This 2006 study examines how the ancient Greeks decided questions of justice as a key to understanding the intersection of our moral and political lives. Combining contemporary political philosophy with historical, literary and philosophical texts, it examines a series of remarkable individuals who performed 'scripts' of justice in early Iron Age, archaic and classical Greece. From the earlier periods, these include Homer's Achilles and Odysseus as heroic individuals who are also prototypical citizens, and Solon the lawgiver, writing the scripts of statute law and the jury trial. In democratic Athens, the focus turns to dialogues between a citizen's moral autonomy and political obligation in Aeschyleon tragedy, Pericles' citizenship paradigm, Antiphon's sophistic thought and forensic oratory, the political leadership of Alcibiades and Socrates' moral individualism.
Read More

Author: Peter Liddel

Publisher: Oxford University Press

ISBN: 019922658X

Category: History

Page: 443

View: 5331

A fresh approach to the old problem of the nature of individual liberty in ancient Athens. Using modern political theory as a springboard, Peter Liddel argues that the ancient Athenians held liberty to consist of the substantial obligations (political, financial, and military) of citizenship.
Read More

Author: Christopher Carey

Publisher: Bloomsbury Publishing

ISBN: 1474286372

Category: History

Page: 200

View: 2923

For two centuries classical Athens enjoyed almost uninterrupted democratic government. This was not a parliamentary democracy of the modern sort but a direct democracy in which all citizens were free to participate in the business of government. Throughout this period Athens was the cultural centre of Greece and one of the major Greek powers. This book traces the development and operation of the political system and explores its underlying principles. Christopher Carey assesses the ancient sources of the history of Athenian democracy and evaluates criticisms of the system, ancient and modern. He also provides a virtual tour of the political cityscape of ancient Athens, describing the main political sites and structures, including the theatre. With a new chapter covering religion in the democratic city, this second edition benefits from updates throughout that incorporate the latest research and recent archaeological findings in Athens. A clearer structure and layout make the book more accessible to students, as do extra images and maps along with a timeline of key events.
Read More

Democracy before Liberalism in Theory and Practice

Author: Josiah Ober

Publisher: Cambridge University Press

ISBN: 110824890X

Category: Political Science

Page: N.A

View: 1187

What did democracy mean before liberalism? What are the consequences for our lives today? Combining history with political theory, this book restores the core meaning of democracy as collective and limited self-government by citizens. That, rather than majority tyranny, is what democracy meant in ancient Athens, before liberalism. Participatory self-government is the basis of political practice in 'Demopolis', a hypothetical modern state powerfully imagined by award-winning historian and political scientist Josiah Ober. Demopolis' residents aim to establish a secure, prosperous, and non-tyrannical community, where citizens govern as a collective, both directly and through representatives, and willingly assume the costs of self-government because doing so benefits them, both as a group and individually. Basic democracy, as exemplified in real Athens and imagined Demopolis, can provide a stable foundation for a liberal state. It also offers a possible way forward for religious societies seeking a realistic alternative to autocracy.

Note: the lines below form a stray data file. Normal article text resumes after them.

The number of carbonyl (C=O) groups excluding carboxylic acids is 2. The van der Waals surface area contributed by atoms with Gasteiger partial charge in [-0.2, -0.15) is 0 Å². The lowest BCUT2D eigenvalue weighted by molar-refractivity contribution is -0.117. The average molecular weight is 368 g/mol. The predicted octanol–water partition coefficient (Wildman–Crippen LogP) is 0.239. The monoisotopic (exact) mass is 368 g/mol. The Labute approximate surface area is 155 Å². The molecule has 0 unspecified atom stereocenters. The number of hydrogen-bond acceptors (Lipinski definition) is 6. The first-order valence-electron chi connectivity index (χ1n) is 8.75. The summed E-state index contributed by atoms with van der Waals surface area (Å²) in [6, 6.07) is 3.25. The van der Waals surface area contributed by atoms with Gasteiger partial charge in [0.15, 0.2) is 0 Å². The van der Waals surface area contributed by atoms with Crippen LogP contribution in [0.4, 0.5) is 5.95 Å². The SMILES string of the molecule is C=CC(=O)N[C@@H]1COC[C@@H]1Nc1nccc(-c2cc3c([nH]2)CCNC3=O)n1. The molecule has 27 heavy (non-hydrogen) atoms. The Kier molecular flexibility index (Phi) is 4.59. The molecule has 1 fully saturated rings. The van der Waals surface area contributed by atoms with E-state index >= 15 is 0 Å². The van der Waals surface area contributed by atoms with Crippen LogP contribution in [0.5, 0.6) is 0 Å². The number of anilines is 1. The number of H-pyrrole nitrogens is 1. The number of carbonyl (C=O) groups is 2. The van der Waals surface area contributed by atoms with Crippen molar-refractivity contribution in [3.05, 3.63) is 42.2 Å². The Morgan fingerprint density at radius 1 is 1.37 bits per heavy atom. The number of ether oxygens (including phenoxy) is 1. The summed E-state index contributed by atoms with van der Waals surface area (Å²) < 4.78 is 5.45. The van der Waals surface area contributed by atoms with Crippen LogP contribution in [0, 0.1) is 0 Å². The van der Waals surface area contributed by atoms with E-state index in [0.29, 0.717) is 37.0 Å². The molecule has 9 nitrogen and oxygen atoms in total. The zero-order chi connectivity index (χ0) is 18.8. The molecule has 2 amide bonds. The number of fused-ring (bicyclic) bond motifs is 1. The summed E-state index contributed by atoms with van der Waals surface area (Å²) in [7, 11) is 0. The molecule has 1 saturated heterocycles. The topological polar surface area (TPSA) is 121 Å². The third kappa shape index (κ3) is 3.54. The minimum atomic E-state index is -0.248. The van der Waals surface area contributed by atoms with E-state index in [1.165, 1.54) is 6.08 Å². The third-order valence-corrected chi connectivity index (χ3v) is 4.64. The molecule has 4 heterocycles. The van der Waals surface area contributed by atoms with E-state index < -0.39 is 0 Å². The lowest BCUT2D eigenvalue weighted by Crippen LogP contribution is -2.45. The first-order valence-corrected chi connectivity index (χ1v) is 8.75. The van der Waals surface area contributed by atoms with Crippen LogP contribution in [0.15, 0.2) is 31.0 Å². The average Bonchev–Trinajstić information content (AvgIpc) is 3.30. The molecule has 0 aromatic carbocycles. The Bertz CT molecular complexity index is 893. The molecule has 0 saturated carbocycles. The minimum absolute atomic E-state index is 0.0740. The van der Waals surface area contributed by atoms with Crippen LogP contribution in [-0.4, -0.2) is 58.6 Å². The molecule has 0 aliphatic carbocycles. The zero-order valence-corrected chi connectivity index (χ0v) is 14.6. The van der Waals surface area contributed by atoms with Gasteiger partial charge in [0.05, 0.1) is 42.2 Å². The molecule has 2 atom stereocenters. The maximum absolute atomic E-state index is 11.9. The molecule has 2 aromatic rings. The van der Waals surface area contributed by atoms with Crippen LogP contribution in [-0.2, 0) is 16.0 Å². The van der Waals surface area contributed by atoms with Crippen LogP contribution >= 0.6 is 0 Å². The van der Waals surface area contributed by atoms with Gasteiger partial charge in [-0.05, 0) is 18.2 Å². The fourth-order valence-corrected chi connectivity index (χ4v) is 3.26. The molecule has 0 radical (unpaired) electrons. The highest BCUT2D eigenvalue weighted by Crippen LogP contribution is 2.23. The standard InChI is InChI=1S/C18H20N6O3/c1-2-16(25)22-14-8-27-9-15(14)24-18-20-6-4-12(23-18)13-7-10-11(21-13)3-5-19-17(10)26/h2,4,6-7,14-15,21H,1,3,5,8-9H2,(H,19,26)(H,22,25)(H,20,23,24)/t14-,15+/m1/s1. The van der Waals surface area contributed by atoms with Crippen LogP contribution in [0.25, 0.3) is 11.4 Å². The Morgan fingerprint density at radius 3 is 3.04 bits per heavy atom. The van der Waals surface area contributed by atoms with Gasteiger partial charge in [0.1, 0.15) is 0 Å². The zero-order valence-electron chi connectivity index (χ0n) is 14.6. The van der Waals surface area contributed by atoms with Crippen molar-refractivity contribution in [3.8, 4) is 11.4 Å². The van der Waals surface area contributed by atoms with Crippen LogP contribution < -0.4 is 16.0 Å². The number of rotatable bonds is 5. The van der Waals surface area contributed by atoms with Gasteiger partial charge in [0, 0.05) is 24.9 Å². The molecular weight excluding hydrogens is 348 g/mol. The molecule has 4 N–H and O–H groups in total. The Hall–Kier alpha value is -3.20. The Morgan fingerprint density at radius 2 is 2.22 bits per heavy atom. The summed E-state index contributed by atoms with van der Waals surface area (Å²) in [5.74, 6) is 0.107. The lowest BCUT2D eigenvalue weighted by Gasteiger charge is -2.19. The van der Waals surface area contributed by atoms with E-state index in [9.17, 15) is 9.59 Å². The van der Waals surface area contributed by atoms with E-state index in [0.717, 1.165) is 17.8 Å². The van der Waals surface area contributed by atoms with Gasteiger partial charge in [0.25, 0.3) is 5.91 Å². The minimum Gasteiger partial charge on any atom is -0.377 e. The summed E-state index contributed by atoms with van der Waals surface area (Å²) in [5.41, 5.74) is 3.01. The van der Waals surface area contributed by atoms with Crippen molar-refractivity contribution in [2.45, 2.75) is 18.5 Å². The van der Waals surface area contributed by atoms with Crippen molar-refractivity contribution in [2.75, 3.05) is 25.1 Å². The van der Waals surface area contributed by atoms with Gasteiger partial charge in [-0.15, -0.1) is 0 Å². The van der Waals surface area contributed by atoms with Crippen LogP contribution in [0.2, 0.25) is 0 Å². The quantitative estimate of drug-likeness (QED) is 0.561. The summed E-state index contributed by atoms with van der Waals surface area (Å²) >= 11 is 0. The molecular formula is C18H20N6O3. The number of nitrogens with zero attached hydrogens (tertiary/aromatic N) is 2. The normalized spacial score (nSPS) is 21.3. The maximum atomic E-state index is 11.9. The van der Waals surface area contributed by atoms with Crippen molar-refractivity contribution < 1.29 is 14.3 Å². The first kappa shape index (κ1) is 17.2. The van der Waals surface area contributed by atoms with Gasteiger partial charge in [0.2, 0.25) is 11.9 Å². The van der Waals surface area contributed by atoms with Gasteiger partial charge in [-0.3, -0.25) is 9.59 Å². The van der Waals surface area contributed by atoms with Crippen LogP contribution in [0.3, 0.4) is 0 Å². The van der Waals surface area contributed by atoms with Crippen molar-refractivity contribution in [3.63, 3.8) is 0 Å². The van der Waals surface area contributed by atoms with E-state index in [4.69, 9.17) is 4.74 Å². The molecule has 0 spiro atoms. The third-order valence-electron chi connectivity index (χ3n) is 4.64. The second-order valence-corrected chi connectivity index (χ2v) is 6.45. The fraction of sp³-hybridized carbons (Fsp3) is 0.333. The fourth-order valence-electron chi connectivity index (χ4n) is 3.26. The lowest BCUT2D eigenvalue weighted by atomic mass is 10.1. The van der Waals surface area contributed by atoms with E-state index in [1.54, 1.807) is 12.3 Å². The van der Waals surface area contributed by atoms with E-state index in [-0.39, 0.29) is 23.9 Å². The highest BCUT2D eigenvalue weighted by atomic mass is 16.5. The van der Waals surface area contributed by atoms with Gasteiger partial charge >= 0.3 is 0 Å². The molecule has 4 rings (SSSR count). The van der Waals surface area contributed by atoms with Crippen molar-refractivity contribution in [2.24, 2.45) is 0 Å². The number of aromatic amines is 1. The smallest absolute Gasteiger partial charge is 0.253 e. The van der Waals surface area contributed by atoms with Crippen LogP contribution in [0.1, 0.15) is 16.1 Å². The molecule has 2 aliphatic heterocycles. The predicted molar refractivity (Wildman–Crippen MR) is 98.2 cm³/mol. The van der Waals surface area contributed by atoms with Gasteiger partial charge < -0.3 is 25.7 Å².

Read More

Comedy and Political Culture in the Athenian Democracy

Author: James F. McGlew

Publisher: University of Michigan Press

ISBN: 9780472112852

Category: History

Page: 239

View: 6088

Ancient Greek comedy did more than raise a laugh, it was also a social and political comment on Athenian life. McGlew's study examines the ways in which political ambitions and the hopes and expectations of ordinary people were played out on stage. Through plays such as Assemblywomen , Wealth , Lysistrata , Frogs and the Acharnians , he looks at how they promoted collective, democratic identity, and demonstrates how the plays make sense of rules of citizenship and people's civic responsibilities which are not fully revealed in other sources such as legal texts.
Read More

Author: Alain Duplouy,Roger W. Brock

Publisher: Oxford University Press

ISBN: 0198817193

Category: History

Page: 384

View: 4015

Citizenship is a major feature of contemporary national and international politics, but rather than being a modern phenomenon it is in fact a legacy of ancient Greece. The concept of membership of a community and participation in its social and political life first appeared some threemillennia ago, but only towards the end of the fourth century BC did Aristotle offer the first explicit statement about it. Though long accepted, this definition remains deeply rooted in the philosophical and political thought of the classical period, and probably fails to account accurately foreither the preceding centuries or the dynamics of emergent cities: as such, historians are now challenging the application of the Aristotelian model to all Greek cities regardless of chronology, and are looking instead for alternative ways of conceiving citizenship and community. Focusing on archaic Greece, this volume brings together an array of renowned international scholars with the aim of exploring new routes to archaic Greek citizenship and constructing a new image of archaic cities, which are no longer to be considered as primitive or incomplete classical poleis. Theessays collected here have not been tailored to endorse any specific view, with each contributor bringing his or her own approach and methodology to bear across a range of specific fields of enquiry, from law, cults, and military obligations, to athletics, commensality, and descent. The volume as awhole exemplifies the living diversity of approaches to archaic Greece and to the Greek city, combining both breadth and depth of insight with an opportunity to venture off the beaten track.